Supreme Court leak investigation heats up as court clerks asked to hand over cell phone data

The investigation into the leaked draft opinion on the Dobbs v Jackson Women’s Health Organization case that showed the court may be poised to overturn Roe v Wade in May has some SCOTUS law clerks seeking their own independent counsel as they are now being asked to provide personal cell phone data and sign affidavits in relation to the probe.

Legal experts say the law clerks are in a precarious position after the request for their information and cooperation because if they hesitate to comply or seek their own counsel before complying, they may be viewed as suspicious or compromise their careers.

“The clerks are probably the most vulnerable workers who had access to that information in the building, because their career could be dramatically affected by how they chose to respond,” said UC Berkeley Law professor Catherine Fisk. 

Some say the clerks should face consequences should they choose not to cooperate with the investigation. Harvard law professor and former SCOTUS law clerk Lawrence Tribe who worked for Justice Potter Stewart told CNN, “I think it would be entirely appropriate for any law clerk who lawyers up and tells the chief justice or the Marshal of the Court, ‘No, I won’t let you see my cell phone records. They’re too intimate and too private,’ will need to take the consequence.”

“And I think those consequences should include losing their job and losing the CV value, the resume value that job would otherwise have going forward,” Tribe said.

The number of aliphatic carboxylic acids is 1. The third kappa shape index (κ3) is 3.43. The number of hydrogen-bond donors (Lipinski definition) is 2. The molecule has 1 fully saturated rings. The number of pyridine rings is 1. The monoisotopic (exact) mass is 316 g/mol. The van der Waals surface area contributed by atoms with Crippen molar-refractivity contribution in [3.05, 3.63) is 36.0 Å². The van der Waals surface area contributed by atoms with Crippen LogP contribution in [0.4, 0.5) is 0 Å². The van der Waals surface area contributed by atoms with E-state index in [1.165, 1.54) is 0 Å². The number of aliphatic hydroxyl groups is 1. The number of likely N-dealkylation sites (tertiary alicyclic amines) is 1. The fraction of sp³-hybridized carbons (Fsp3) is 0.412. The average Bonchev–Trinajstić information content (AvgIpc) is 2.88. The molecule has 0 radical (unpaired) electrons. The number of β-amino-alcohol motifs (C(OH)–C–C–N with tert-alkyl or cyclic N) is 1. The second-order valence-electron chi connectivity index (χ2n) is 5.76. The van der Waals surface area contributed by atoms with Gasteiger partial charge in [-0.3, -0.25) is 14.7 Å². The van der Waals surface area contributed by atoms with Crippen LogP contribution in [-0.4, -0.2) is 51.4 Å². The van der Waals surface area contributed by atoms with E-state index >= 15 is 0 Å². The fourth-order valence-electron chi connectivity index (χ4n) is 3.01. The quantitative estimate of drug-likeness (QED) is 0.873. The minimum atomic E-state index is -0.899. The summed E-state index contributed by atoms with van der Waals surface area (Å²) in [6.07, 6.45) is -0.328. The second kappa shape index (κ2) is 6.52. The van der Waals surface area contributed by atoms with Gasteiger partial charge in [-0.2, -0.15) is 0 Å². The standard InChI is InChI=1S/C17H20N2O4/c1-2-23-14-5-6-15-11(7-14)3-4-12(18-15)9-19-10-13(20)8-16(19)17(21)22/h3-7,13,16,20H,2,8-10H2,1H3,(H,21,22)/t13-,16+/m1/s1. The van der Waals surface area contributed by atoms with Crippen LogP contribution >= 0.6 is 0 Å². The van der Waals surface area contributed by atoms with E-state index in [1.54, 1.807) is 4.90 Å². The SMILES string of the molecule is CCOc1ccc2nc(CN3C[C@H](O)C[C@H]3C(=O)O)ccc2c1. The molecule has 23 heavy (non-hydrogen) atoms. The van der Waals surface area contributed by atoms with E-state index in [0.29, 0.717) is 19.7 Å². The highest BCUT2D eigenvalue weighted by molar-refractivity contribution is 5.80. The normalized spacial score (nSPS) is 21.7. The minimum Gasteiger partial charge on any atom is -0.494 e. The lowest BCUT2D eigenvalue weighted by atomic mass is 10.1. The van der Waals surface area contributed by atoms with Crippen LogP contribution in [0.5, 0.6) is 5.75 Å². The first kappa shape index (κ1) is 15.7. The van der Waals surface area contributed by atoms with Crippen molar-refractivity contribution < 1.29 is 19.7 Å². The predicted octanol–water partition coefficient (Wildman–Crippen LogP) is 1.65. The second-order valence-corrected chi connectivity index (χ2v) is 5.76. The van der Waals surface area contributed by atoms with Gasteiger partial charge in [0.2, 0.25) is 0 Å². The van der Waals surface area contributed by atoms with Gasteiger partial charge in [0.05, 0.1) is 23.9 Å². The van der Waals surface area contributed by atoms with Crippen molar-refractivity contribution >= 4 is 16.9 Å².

Others say it would be against the values of SCOTUS to prevent its employees from seeking their own legal counsel. “That’s what similarly situated individuals would do in virtually any other government investigation,” said one appellate lawyer. “It would be hypocritical for the Supreme Court to prevent its own employees from taking advantage of that fundamental legal protection.”




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Laura is a freelance writer out of Maryland and a mom of three. Her background is in political science and international relations, and she has been doing political writing and editing for 17 years. Laura has also written parenting pieces for the Today Show and is currently working on writing a collection of remarkable true stories about normal people. She writes for FBA because unbiased news is vital to unity, and readers deserve the facts free of opinion.

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